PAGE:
Ever since Volkswagen’s diesel scandal, in which the German auto giant installed cheating devices on many of its diesel-engined cars which allowed them to produce up to 40 percent more nitrogen oxide than is allowed. Since Volkswagen’s scandal, the US EPA, among other government agencies, has been checking even further into Volkswagen as well as other manufacturers of diesel engines. In Germany, there is now an open investigation of 23 different brands, including BMW, Mercedes, Land Rover and Ford, to see who had been cheating on their diesel engines.
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This past Wednesday, the Kraftfahrt-Bundesamt (KBA) regulator had mentioned that though the investigation was brought on by Volkswagen’s scandal, there was also “verified indications from third parties regarding unusual pollutants emissions” in other brand’s vehicles. New real-time tests are being conducted in all sorts of vehicles and some emissions discrepancies have been found in many cars, though the KBA has yet to name which models these discrepancies were found in.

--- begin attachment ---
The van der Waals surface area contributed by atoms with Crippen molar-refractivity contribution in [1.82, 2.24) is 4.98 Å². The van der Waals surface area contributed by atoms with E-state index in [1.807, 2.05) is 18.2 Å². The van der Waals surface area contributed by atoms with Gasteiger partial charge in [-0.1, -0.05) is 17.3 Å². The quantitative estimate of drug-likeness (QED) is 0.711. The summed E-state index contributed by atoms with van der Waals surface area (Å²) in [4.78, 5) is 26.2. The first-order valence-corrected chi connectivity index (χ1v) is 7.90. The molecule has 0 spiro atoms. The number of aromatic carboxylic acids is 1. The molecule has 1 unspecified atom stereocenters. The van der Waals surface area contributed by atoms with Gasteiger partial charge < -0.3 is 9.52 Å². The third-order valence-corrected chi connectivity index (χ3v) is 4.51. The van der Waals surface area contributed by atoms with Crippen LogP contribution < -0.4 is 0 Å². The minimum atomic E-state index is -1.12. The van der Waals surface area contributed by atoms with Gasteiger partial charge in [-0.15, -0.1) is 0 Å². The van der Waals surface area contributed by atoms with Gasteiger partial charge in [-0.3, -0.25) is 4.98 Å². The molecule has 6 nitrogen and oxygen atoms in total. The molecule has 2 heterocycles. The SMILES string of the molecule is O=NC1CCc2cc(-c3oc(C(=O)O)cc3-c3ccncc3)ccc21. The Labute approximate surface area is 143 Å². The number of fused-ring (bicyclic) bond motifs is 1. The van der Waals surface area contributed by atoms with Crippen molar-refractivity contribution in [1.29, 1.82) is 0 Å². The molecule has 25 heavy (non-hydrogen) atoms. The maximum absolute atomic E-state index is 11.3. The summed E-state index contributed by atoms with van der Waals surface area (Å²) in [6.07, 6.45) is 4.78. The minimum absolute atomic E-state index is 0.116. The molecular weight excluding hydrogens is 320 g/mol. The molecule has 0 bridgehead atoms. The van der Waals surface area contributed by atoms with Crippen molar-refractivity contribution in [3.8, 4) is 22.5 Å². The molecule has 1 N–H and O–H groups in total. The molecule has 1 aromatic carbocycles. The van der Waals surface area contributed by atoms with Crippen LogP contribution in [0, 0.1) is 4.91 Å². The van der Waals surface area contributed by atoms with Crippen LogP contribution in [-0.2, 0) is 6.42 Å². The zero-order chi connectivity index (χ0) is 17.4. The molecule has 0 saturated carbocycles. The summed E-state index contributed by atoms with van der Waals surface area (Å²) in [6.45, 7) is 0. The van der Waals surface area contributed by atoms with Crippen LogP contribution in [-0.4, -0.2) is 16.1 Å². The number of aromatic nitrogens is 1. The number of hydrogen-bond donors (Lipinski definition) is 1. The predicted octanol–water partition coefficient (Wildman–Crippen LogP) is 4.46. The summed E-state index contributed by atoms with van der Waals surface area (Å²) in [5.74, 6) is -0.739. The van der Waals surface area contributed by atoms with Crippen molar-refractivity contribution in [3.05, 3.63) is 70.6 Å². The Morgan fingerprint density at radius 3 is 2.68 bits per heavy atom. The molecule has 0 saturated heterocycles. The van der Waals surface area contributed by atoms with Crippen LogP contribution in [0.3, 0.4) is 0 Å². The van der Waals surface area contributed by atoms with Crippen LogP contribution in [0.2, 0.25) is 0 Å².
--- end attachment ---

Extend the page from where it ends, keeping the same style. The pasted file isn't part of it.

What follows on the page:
Over 11 million Volkswagen vehicles, across all of its brands, have been found with this so-called “defeat-device” to cheat on its emissions. However, no agency has been able to prove that any “cheating” has gone on in any other car manufacturer.
BMW has been very open about its diesel vehicles, claiming that there has been no cheating of any kind. BMW has also been very cooperative with all government agencies that have been looking into its vehicles. The Bavarian brand passed with flying colors in all of its recent tests, even the new real-time driving tests which did Volkswagen in. It’s a good possibility that no issues are found in any BMW vehicles, yet the spotlight put on the brand might not be what the Bavarians chief are looking for.